Posted on Fri, May. 26, 2006
Late Cuban doctor played role in torture of dissidents, exiles say
BY FRANCES ROBLES
Knight Ridder Newspapers
Cuba’s daily newspaper Granma observed the passing of Dr. Eduardo
Bernabe Ordaz last week, chronicling his climb from shoeshine boy to
guerrilla fighter and then head of the Psychiatric Hospital of Havana
for some 40 years.
But the obituary did not mention one issue: allegations that political
dissidents were given electroshocks as a form of torture at Ordaz’s
hospital, better known as Mazorra.
“He was a tool in the bloody machine to destroy people’s minds,” said
former political prisoner Jorge Alejandro Ferrer, 60, who resides in
Dade County, Fla. “I was tortured in this place where they were
supposed to cure people. My life was destroyed in that place.”
Ordaz’s public persona was of a cheerful doctor, known affectionately as
El Loco Ordaz, who sported a cowboy hat and was known for providing odd
jobs for mental patients. He was said to have even helped some people
who had fallen out of favor with the government and could not find jobs.
Patients had their own chorus, baseball team and garden, and could take
According to Granma, the 84-year-old native of Bauta, and 1951 graduate
of the University of Havana Medical School became a captain in Fidel
Castro’s forces. He was a founding member of the Cuban Communist Party
and a National Assembly representative from 1976 to 2003.
Ordaz drew the ire of South Florida’s Cuban community when his name
appeared on the list of those seeking visas to watch the Cuban baseball
team play the Baltimore Orioles in 1999.
“The outside picture of Ordaz was of this jovial character,” said
exile activist Ninoska Perez, one of those who ultimately blocked his
trip to the United States. “This was really a place where they took
people to annihilate them as potential enemies of the revolution. They’d
end up losing their minds.”
In published reports over the years, Ordaz acknowledged holding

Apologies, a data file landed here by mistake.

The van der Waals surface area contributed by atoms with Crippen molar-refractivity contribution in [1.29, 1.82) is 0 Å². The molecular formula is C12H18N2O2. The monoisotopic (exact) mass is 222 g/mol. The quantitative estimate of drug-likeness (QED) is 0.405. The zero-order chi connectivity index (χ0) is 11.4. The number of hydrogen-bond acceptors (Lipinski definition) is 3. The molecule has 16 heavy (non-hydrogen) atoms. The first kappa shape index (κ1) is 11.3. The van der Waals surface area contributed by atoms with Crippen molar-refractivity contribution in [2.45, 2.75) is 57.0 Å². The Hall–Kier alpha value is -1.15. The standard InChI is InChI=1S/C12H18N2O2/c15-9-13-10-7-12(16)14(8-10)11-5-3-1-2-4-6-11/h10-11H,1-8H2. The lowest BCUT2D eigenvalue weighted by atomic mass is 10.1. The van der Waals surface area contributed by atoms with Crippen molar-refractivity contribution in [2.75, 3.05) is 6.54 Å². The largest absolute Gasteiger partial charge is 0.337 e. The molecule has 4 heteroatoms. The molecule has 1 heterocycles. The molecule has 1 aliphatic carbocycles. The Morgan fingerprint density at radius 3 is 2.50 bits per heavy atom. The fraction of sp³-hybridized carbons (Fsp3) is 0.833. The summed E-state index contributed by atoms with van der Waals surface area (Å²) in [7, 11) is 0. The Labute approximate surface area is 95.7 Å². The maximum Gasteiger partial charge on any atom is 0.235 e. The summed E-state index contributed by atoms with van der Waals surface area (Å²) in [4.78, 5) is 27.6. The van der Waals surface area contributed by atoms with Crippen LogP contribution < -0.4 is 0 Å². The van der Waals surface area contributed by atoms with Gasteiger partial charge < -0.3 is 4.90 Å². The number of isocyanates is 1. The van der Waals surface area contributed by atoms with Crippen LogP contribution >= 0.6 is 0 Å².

dissidents but for legitimate reasons. But Armando Lago, co-author of
the 1991 book, “The Politics of Psychiatry in Revolutionary Cuba,”
said Ordaz had signed an agreement with Cuba’s State Security department
giving it control over “punishment pavilions” at Mazorra.
“Dissidents held there would get electroshock between their legs. When
the families came to complain, he’d say, `I have no control over what
goes on over there,”’ Lago said. “I think he was a coward, and
obviously had no moral scruples.”
Witnesses, including Ferrer, said Ordaz also used patients as his
Although there was no proven therapeutic value to the hospital orchestra
or sports teams, life for the true mental patients was probably
pleasant, Lago said. The torture, he alleged, was reserved for the 5
percent of patients who were political dissidents.
After 10 years in prison and some 20 electroshock sessions at Mazorra,
Annette Escandon, 70, now lives as a virtual shut-in in her Westchester,
“They would take me to see naked men tied in chains getting
electroshock,” she said. “Meanwhile Ordaz was treated like a king,
because he gave mental patients jobs, took them out for walks on the
street or to play ball. It’s a facade, like a movie where there’s one
thing on the screen and there’s something going on behind the scenes.”